Memorandum: Vanessa Gebbie, Cultured Llama

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What is there still to say in poetry about the first world war? Vanessa Gebbie, a Welsh writer living in England who has won awards for her short stories, flash fiction and poetry, including the 2012 Troubadour poetry prize, has toured war memorials, graves and battle landscapes to record her own tribute.

In the first section of Memorandum she visits a series of London memorials, at places such as the Royal Academy (Artists’ Rifles), Euston and Waterloo stations, Smithfield market, London zoo, and Poplar school.

At Waterloo the poet imagines a shell-shocked railwayman … “the scream / of a train at full pelt / is nothing if not a shell … / They quiet him then, / take him by the arm”. (‘Blindfold’). The poem ‘A Special Occasion’ commemorates one of those half-forgotten, curious tragedies; the death of 15 children at Upper North Street school in Poplar in June 1917, in the first fixed-wing air raid over London: “A world where grown men / drop bombs on children / out of a sky as blue / as the robes of Our Lady.”  Sadly this could equally be about many other children, in other war-torn places, today.  

We move on to other memorials, beyond London. For poetry spotters and trainspotters alike, there is ‘Playing Trains’, in memory of 18-year-old Maurice Turner, a driver with the Royal Field Artillery, buried in the churchyard at Adlestrop: “Maurice comes home today. He’d have loved /   to see it … / The Station Master and the signalman, / waiting for his train. An unscheduled stop.”

There are more literary references. ‘Exhumation of Isaac Rosenberg’ reveals that the man regarded as a leading war poet, who died on patrol on 1 April 1918, was initially buried in a mass grave. Years later the bodies were exhumed and moved to a permanent resting place: “The clerk, not knowing what I knew, asked / if it was correct that one of these eleven men / was a wordsmith”.

‘John Kipling at St Aubyns’ refers to the portrait of Rudyard Kipling’s only son that hangs in his old school chapel, “close to those of men I didn’t know, as if / we who fell in the same war / ought to rub along well.” John’s poor eyesight meant that he failed his army medical, but his father used his contacts to secure a place for his son as an officer in the Irish Guards. This short, resonant poem adds:


     In the sitting, I was advised

      to remove my spectacles, as they

      and my hat cast too many



     I can’t see much, without … I said, but

      the photographer had already

      ducked beneath

      his black cloth.


The pity of war. There are two further poems about the village war memorial, which has John Kipling’s name inscribed on it, at Burwash in Sussex, close to Rudyard Kipling’s Bateman’s home. One of the poems, ‘Rooks’, includes these lines:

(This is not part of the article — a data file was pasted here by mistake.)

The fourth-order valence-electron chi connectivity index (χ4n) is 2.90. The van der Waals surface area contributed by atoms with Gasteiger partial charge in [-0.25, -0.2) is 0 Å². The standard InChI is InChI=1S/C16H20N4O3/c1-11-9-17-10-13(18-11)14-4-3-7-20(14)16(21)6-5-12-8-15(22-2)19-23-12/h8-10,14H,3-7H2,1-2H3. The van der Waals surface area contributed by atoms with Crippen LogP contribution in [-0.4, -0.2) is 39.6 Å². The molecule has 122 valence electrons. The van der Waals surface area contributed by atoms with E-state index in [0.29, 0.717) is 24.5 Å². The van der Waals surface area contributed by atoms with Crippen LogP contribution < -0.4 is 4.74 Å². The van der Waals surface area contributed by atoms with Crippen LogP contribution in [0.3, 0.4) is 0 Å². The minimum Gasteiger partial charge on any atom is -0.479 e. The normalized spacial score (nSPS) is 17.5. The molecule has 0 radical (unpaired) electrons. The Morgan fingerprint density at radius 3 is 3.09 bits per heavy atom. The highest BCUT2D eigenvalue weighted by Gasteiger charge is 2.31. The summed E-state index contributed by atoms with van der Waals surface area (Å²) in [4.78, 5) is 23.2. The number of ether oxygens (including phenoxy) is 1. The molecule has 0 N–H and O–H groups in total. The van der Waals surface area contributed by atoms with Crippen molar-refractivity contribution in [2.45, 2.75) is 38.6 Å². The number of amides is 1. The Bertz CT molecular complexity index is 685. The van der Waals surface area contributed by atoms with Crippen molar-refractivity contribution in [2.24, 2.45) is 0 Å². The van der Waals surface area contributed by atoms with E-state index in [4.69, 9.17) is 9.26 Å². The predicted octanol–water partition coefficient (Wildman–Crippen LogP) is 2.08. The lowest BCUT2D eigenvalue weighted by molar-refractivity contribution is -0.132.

If, as the papers say, there will be

     some great memorial built

     where your boy died,

     and his name is engraved there as well as here,

     how will he know which place is his

     when he has no bones to come home to?


But this collection is far from being just about the celebrity fallen. ‘Against regulations’ is for another bereaved parent, Anna Drurie, who after the war took her son’s body home to Canada in a suitcase. ‘Unknowns’, written after walking the cemetery “stone ranks”, imagines “the unknowns leave with you, / walk in that silence alongside, / slip a hand into yours,/ an arm about your waist, as it / you met in a village dance”. Another poem is titled ‘To a Welsh tunneller killed in France in 1916, whose body still lies 40ft below ground’.

The poem ‘Butterflies’ is located at Serre Road, No 2 Cemetery, on the Somme battlefields, and is a reflection on those short-lived creatures who “feed as though each meal will be / their last … / This one was born at dawn. I saw / it emerge from its wrappings, sit / in the sun, thinking. / Reluctant to fly / in case flight was as final / as going over the top.”

‘Mosses’ looks at those memorials in neglected corners of municipal parks, in the voice of a natural reource used to tend wounds, an old soldier’s trick: “We staunched their blood, / cushioned shattered limbs, cleansed their wounds, were / kinder far / than salt”. It goes on:


     Now, we grow in shadows where plinth and paving meet, 

      among litter, needles, cans that once held beer. We live

      on rain, on dust, on the piss of drunks 


This collection, a work of extensive research and empathy, is a reminder of the huge variety of war memorials that exist, and their importance to us; lest we forget. Vanessa Gebbie has found something new and worthwhile to say in poetry about war, in a way that is both moving and unsentimental, and that also widens and refreshes our understanding of that terrible conflict. 

Greg Freeman


Vanessa Gebbie, Memorandum: poems for the fallen, Cultured Llama, £10


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